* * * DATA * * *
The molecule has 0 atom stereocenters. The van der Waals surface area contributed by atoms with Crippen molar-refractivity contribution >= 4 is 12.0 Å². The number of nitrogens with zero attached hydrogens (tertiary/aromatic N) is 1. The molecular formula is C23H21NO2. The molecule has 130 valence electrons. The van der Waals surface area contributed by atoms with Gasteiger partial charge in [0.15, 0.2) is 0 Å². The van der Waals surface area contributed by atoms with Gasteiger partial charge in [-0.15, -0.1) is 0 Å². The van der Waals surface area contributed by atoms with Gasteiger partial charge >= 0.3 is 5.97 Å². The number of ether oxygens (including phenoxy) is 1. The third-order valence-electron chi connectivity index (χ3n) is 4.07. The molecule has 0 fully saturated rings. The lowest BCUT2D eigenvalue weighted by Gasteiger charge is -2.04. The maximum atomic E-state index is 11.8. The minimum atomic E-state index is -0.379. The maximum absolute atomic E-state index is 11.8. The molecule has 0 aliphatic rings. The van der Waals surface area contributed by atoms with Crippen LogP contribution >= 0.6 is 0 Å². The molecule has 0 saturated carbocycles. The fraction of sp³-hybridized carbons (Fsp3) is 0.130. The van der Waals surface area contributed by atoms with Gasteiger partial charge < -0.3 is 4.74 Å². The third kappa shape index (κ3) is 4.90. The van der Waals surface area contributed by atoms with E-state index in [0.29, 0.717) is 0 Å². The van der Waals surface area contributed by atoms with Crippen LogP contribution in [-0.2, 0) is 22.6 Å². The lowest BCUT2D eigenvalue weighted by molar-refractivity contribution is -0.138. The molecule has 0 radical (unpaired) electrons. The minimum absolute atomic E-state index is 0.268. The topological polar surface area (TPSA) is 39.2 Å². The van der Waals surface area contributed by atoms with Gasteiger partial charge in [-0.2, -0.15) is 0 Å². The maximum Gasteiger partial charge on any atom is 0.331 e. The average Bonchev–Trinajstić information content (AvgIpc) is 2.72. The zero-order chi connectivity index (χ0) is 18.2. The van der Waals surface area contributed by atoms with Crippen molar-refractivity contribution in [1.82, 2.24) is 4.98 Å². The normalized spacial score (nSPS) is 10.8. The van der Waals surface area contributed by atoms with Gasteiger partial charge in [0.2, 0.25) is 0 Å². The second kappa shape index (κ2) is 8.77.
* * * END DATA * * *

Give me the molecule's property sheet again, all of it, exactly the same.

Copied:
The molecule has 0 atom stereocenters. The van der Waals surface area contributed by atoms with Crippen molar-refractivity contribution >= 4 is 12.0 Å². The number of nitrogens with zero attached hydrogens (tertiary/aromatic N) is 1. The molecular formula is C23H21NO2. The molecule has 130 valence electrons. The van der Waals surface area contributed by atoms with Gasteiger partial charge in [0.15, 0.2) is 0 Å². The van der Waals surface area contributed by atoms with Gasteiger partial charge in [-0.15, -0.1) is 0 Å². The van der Waals surface area contributed by atoms with Gasteiger partial charge >= 0.3 is 5.97 Å². The number of ether oxygens (including phenoxy) is 1. The third-order valence-electron chi connectivity index (χ3n) is 4.07. The molecule has 0 fully saturated rings. The lowest BCUT2D eigenvalue weighted by Gasteiger charge is -2.04. The maximum atomic E-state index is 11.8. The minimum atomic E-state index is -0.379. The maximum absolute atomic E-state index is 11.8. The molecule has 0 aliphatic rings. The van der Waals surface area contributed by atoms with Crippen LogP contribution >= 0.6 is 0 Å². The molecule has 0 saturated carbocycles. The fraction of sp³-hybridized carbons (Fsp3) is 0.130. The van der Waals surface area contributed by atoms with Gasteiger partial charge < -0.3 is 4.74 Å². The third kappa shape index (κ3) is 4.90. The van der Waals surface area contributed by atoms with E-state index in [0.29, 0.717) is 0 Å². The van der Waals surface area contributed by atoms with Crippen LogP contribution in [-0.2, 0) is 22.6 Å². The lowest BCUT2D eigenvalue weighted by molar-refractivity contribution is -0.138. The molecule has 0 radical (unpaired) electrons. The minimum absolute atomic E-state index is 0.268. The topological polar surface area (TPSA) is 39.2 Å². The van der Waals surface area contributed by atoms with Gasteiger partial charge in [-0.2, -0.15) is 0 Å². The maximum Gasteiger partial charge on any atom is 0.331 e. The average Bonchev–Trinajstić information content (AvgIpc) is 2.72. The zero-order chi connectivity index (χ0) is 18.2. The van der Waals surface area contributed by atoms with Crippen molar-refractivity contribution in [1.82, 2.24) is 4.98 Å². The normalized spacial score (nSPS) is 10.8. The van der Waals surface area contributed by atoms with Gasteiger partial charge in [0.2, 0.25) is 0 Å². The second kappa shape index (κ2) is 8.77.